Basketball Notebook for December

West Meck boys keep focused on improvement

While replacing its coaching staff and all but one starter (guard Jalen Hinkson) from last year’s 13-8 squad, the West Mecklenburg boys basketball team entered the season with the understanding that 2011-12 would be a learning process. No matter who it played. But after a tough early stretch that included matchups against Rocky River, North Mecklenburg, West Charlotte and South Mecklenburg, the Hawks entered their Dec. 5 date against Mallard Creek with an 0-4 record.

But new coach James Veal isn’t too concerned.

“We’re brand new, and we’re trying to teach everything that needs to be taught so we can be competitive,” Veal said. “The guys have great spirits, and we feel as the season goes on we can get better and better.”

Veal replaced Donald Kirby, who’s now at Butler High. Veal, who previously was a varsity assistant and head JV coach, has provided a familiar face to most of his players. He said the team has gotten a boost from several football players who joined the team late but are getting up to speed. Veal said the group has infused a toughness and energy to the roster, especially forward Tashion Singleton.

Singleton, despite being 6 foot 4 and giving up several inches to taller post players, has been a solid option down low and has helped give the team the attitude it’ll need to become competitive this season.

“Tashion is a really tough kid,” said Veal. “He understands the game. He puts his heart out on the floor just like he does in football.

“The way we play, we’re aggressive and we’re going to be aggressive no matter who we play. There is no backdown with us. Hopefully, as we go on, we can get better and better – better at getting rebounds, better at boxing out.”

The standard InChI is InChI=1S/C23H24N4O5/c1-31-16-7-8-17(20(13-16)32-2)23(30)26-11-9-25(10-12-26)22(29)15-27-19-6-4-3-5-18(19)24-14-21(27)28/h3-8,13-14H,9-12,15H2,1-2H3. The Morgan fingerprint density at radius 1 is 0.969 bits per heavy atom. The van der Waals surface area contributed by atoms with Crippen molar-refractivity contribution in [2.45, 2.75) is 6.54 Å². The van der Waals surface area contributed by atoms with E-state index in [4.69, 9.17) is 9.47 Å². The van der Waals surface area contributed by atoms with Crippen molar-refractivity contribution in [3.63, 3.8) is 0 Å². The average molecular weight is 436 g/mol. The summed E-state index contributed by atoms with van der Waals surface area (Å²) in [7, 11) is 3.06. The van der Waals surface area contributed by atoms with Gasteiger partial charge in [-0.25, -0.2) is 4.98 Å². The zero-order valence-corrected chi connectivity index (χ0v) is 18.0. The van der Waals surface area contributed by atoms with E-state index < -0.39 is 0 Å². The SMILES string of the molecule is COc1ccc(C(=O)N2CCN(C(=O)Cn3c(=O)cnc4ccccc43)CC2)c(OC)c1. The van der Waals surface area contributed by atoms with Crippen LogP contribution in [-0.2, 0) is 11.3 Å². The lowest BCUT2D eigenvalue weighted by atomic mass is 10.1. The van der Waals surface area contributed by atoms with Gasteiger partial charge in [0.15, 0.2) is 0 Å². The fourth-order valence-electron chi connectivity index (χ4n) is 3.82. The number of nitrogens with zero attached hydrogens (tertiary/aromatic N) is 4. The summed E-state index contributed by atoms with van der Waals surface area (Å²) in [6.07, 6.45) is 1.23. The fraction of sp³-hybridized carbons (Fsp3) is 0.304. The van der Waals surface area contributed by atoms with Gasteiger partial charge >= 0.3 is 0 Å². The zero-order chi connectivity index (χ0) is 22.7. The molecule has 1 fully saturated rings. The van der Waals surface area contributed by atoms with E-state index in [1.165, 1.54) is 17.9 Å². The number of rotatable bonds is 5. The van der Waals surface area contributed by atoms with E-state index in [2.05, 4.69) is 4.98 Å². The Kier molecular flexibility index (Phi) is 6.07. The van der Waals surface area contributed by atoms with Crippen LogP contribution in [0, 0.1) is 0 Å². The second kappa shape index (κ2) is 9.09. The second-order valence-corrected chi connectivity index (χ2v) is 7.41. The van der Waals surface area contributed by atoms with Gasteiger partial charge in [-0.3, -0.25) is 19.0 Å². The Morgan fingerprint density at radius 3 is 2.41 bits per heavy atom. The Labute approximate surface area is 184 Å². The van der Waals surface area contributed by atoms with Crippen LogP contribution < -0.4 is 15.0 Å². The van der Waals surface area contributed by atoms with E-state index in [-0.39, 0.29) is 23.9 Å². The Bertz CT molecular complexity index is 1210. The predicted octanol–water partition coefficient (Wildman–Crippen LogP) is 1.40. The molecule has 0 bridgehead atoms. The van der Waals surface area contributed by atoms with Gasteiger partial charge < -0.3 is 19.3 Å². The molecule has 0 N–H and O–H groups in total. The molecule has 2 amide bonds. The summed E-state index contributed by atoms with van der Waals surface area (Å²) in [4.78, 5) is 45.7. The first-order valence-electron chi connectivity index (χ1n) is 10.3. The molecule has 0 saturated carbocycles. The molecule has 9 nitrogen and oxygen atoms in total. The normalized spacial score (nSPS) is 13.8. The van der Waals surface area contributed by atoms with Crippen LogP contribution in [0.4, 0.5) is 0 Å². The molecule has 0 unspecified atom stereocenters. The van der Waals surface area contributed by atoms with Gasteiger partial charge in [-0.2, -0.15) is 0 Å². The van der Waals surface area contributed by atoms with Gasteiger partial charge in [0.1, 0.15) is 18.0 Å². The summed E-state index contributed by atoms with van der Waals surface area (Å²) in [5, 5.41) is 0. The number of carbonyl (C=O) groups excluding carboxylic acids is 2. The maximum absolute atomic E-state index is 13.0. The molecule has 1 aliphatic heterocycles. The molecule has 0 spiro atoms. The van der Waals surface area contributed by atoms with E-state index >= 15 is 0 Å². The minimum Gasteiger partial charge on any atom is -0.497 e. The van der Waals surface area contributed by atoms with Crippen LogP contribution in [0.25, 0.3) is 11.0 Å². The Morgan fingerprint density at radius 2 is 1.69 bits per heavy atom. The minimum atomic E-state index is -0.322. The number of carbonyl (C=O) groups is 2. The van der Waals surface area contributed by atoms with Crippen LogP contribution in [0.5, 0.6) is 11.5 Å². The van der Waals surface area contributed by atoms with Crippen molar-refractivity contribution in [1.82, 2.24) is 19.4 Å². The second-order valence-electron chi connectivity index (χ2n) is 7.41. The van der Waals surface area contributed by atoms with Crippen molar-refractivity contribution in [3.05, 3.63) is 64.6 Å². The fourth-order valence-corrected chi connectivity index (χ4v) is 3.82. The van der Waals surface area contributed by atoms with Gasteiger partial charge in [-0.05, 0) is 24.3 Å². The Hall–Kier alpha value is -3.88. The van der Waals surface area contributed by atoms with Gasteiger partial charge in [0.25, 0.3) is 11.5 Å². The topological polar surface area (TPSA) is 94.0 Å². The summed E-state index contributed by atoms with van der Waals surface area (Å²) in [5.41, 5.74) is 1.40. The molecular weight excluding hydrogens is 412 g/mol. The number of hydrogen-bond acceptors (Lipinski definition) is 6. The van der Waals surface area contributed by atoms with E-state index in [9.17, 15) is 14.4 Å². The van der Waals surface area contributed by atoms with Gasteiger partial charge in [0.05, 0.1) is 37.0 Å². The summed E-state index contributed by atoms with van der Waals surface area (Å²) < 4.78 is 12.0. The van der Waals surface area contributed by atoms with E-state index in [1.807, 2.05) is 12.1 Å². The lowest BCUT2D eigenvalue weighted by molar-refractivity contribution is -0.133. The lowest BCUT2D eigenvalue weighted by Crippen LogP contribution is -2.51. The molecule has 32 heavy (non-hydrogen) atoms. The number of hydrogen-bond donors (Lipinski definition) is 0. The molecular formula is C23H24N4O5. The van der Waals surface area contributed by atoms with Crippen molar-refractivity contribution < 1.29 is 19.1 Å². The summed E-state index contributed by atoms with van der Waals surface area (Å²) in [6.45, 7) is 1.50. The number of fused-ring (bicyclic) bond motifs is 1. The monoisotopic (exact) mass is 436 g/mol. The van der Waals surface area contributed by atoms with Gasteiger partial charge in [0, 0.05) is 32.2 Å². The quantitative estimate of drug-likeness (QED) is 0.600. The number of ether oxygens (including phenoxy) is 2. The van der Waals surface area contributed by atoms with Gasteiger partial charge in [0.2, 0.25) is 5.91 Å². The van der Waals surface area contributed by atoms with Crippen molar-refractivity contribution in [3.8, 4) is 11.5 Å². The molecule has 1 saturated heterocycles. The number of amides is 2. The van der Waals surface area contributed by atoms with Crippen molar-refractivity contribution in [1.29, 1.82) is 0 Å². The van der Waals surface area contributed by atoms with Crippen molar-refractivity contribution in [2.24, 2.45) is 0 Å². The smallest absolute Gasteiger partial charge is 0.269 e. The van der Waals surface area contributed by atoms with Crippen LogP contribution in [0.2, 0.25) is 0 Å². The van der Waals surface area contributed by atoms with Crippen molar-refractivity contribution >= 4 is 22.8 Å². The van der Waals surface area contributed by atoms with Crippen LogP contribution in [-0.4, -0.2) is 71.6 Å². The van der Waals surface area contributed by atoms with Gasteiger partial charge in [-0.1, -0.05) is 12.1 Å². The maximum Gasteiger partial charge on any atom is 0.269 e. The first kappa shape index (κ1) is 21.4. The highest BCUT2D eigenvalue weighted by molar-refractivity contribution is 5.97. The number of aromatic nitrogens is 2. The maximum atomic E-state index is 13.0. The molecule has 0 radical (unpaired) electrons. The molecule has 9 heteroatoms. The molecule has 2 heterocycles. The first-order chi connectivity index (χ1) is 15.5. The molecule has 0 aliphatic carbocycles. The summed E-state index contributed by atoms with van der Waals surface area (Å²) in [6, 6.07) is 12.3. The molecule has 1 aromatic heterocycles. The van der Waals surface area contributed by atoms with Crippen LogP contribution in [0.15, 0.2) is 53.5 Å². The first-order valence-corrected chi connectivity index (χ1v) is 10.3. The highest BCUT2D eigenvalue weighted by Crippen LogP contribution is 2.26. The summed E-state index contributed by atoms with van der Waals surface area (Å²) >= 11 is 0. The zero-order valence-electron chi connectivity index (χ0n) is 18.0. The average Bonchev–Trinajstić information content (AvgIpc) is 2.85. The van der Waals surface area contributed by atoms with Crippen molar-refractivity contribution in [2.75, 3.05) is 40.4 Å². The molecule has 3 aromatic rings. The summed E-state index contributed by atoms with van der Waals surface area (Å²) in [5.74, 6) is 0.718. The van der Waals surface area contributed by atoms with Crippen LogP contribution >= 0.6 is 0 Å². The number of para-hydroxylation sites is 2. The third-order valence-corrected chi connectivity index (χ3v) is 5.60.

And because of that mind-set, Veal said he’s not worried about his team’s 0-4 start, or the fact that the Hawks opened the season with four consecutive road games.

“I believe, and my assistants believe, that we’ll make the playoffs,” Veal said. “The way it looks, if we make the playoffs, we’re going to be on the road, so that’s fine.”

West Meck girls open strong

The West Mecklenburg girls basketball team opened the season with a loss to second-year Rocky River High on Nov. 21.

All things considered, a one-game hiccup wasn’t all that bad, if not somewhat understandable. After all, coach Antoine Avainger opened the season without Sharnesha Brantley, the team’s heart-and-soul guard who graduated last spring. Furthermore, the Hawks lost senior Rajsha Blackmon (transfer to Kennedy Charter) and junior Keanna Bowe (academics).

But rather than embark on a dreaded rebuilding year, the Hawks have rallied and had won three consecutive games headed into their Dec. 5 game against Mallard Creek. The Hawks have used stifling perimeter defense to spark transition buckets and rallied to record wins over West Charlotte, North Mecklenburg and South Mecklenburg. Toni Thorne and Quintashea Lewis are each averaging around 10 points per game, while Kana Thompson and Jasmine Gray each account for more than eight.

“It feels great,” said Avinger. “We had a tough outing the first game – the kids were a little nervous. Now, they’ve gotten their feet under them, they’ve got their feet wet with that first loss out of the way, and they’re playing to their potential. We’ve still got a lot of work to do. We’re still working on fundamental things and getting in their heads that fundamentals really work. When they put heat to it, they really see it works.”

Avinger said the fact that his team has won three of four road games has fed into what had become the team’s motto early this season: “No fear.” But he expected the team to get its biggest test of the young season this week, when the Hawks were slated to face Mallard Creek (Dec. 5), East Mecklenburg (Dec. 6) and Harding (Dec. 9).

“That will really show us where we’re at,” Avinger said. “We’re looking forward to the challenge.”

The key, said the coach, is to continue doing what has earned the team three early wins.

“The (players) believe in our system, and they believe in us because they see that the things we’re working on really work in the game,” Avinger said. “If they continue to do that, they’ll do nothing but get better.”

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